Bell Atlantic Confident that Long Distance Approval will Prevail

Company Files Comments in Federal Court

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BACKGROUND -- After years of exhaustive review by both the New York Public Service Commission (PSC) and the Federal Communication Commission (FCC), Bell Atlantic was granted permission by the FCC to enter the long distance market in New York State on Dec. 22. On Dec. 23 AT&T asked the FCC to stay its decision. The FCC denied AT&T's request. On Dec. 28, AT&T asked the United States Court of Appeals to stay the FCC's order. Today Bell Atlantic filed its response to AT&T's court action. In addition, both the New York PSC and the FCC filed comments in opposition to AT&T's request today. The following statement may be attributed to Michael E. Glover, associate general counsel for Bell Atlantic.

We expected nothing less of AT&T than to continue its several-year-long effort to keep us out of the long distance market by any available means. However, we remain confident that AT&T's request for a stay will be denied, and that our long distance offering in New York will not be delayed. Our plans to begin offering a long distance alternative to consumers this week in the state of New York remain unchanged. We will announce our complete initial long distance offer at a news conference in New York tomorrow morning.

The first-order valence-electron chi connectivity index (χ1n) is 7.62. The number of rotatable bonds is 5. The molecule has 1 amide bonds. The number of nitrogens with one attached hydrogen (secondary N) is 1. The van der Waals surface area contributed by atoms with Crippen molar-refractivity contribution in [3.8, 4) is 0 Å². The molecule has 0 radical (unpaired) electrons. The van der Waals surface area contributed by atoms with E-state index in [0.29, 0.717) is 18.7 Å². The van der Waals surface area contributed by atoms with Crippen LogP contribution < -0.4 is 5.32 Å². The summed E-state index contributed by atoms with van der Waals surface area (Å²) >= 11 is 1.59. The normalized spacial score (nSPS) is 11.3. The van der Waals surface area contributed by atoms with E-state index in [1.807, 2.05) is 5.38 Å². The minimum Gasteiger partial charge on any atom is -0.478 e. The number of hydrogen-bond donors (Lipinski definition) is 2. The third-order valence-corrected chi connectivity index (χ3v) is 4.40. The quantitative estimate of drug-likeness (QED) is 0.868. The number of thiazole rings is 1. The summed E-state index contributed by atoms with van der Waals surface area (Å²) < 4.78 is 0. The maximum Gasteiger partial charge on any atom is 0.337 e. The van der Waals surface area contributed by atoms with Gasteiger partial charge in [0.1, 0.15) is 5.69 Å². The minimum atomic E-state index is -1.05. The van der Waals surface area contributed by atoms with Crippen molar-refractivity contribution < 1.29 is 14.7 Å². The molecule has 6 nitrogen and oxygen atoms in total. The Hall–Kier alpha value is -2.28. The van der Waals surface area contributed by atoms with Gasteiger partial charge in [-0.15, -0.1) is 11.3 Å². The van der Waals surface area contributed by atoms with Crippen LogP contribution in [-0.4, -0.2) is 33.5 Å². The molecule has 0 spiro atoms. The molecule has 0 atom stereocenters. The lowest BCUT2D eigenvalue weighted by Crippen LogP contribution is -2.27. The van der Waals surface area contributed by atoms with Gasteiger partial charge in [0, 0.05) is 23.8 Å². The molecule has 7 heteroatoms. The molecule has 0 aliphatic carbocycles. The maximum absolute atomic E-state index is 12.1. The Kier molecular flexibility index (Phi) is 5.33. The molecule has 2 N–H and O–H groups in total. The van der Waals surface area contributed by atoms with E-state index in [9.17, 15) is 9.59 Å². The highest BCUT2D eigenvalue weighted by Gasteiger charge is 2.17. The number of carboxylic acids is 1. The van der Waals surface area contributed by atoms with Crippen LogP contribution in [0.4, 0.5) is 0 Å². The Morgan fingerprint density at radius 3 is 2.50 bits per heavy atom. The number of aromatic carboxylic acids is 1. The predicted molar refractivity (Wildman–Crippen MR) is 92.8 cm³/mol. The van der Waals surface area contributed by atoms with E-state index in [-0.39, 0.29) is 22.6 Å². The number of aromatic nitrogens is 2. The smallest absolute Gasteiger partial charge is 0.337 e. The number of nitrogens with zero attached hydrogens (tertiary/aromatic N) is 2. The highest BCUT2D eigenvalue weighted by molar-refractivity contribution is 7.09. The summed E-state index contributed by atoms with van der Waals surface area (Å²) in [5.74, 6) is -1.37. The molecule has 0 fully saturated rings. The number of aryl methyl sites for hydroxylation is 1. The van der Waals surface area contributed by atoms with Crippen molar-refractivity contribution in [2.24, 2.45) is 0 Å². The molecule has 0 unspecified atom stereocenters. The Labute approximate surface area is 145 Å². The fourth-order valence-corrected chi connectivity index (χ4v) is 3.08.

Our filing today reflects our confidence in the record that Bell Atlantic established, first before the New York PSC and then before the FCC during its review of our application to offer long distance service to consumers in New York State. It also demonstrates our belief that companies who challenge the FCC's decision are driven by a fervent desire to keep a strong new competitor out of the long distance market in New York.

We believe that the best course of action -- the one that is most beneficial for consumers -- is to let the marketplace work. New long distance competitors, like Bell Atlantic, can bring the people of New York real choice and offer the best possible long distance products and services. That is the same conclusion reached by the FCC and New York PSC, and we are confident their conclusion will be sustained.

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